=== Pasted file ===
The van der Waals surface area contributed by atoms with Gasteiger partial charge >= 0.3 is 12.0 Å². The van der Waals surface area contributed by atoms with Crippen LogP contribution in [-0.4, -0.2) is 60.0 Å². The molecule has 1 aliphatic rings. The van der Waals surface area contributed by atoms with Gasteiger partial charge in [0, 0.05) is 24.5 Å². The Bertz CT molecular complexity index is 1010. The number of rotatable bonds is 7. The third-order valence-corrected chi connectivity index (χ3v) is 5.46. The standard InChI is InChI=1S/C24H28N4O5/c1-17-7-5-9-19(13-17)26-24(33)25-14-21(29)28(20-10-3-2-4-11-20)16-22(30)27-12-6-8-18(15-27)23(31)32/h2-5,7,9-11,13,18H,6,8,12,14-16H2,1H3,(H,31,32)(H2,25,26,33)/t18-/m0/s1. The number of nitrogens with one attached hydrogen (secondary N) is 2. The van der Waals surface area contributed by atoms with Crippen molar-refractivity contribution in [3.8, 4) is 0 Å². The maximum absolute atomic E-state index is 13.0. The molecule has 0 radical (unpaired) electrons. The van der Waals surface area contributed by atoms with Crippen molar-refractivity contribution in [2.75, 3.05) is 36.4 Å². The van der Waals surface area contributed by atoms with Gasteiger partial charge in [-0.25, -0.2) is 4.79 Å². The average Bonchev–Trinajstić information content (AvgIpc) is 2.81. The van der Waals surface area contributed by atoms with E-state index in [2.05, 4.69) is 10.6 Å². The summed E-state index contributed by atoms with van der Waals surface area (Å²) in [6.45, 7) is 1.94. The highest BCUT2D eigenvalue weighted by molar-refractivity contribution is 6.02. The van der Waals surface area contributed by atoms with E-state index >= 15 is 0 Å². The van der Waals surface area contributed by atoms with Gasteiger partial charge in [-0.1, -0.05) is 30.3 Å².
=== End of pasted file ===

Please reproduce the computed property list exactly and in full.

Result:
The van der Waals surface area contributed by atoms with Gasteiger partial charge >= 0.3 is 12.0 Å². The van der Waals surface area contributed by atoms with Crippen LogP contribution in [-0.4, -0.2) is 60.0 Å². The molecule has 1 aliphatic rings. The van der Waals surface area contributed by atoms with Gasteiger partial charge in [0, 0.05) is 24.5 Å². The Bertz CT molecular complexity index is 1010. The number of rotatable bonds is 7. The third-order valence-corrected chi connectivity index (χ3v) is 5.46. The standard InChI is InChI=1S/C24H28N4O5/c1-17-7-5-9-19(13-17)26-24(33)25-14-21(29)28(20-10-3-2-4-11-20)16-22(30)27-12-6-8-18(15-27)23(31)32/h2-5,7,9-11,13,18H,6,8,12,14-16H2,1H3,(H,31,32)(H2,25,26,33)/t18-/m0/s1. The number of nitrogens with one attached hydrogen (secondary N) is 2. The van der Waals surface area contributed by atoms with Crippen molar-refractivity contribution in [3.8, 4) is 0 Å². The maximum absolute atomic E-state index is 13.0. The molecule has 0 radical (unpaired) electrons. The van der Waals surface area contributed by atoms with Crippen molar-refractivity contribution in [2.75, 3.05) is 36.4 Å². The van der Waals surface area contributed by atoms with Gasteiger partial charge in [-0.25, -0.2) is 4.79 Å². The average Bonchev–Trinajstić information content (AvgIpc) is 2.81. The van der Waals surface area contributed by atoms with E-state index in [2.05, 4.69) is 10.6 Å². The summed E-state index contributed by atoms with van der Waals surface area (Å²) in [6.45, 7) is 1.94. The highest BCUT2D eigenvalue weighted by molar-refractivity contribution is 6.02. The van der Waals surface area contributed by atoms with E-state index >= 15 is 0 Å². The van der Waals surface area contributed by atoms with Gasteiger partial charge in [-0.1, -0.05) is 30.3 Å².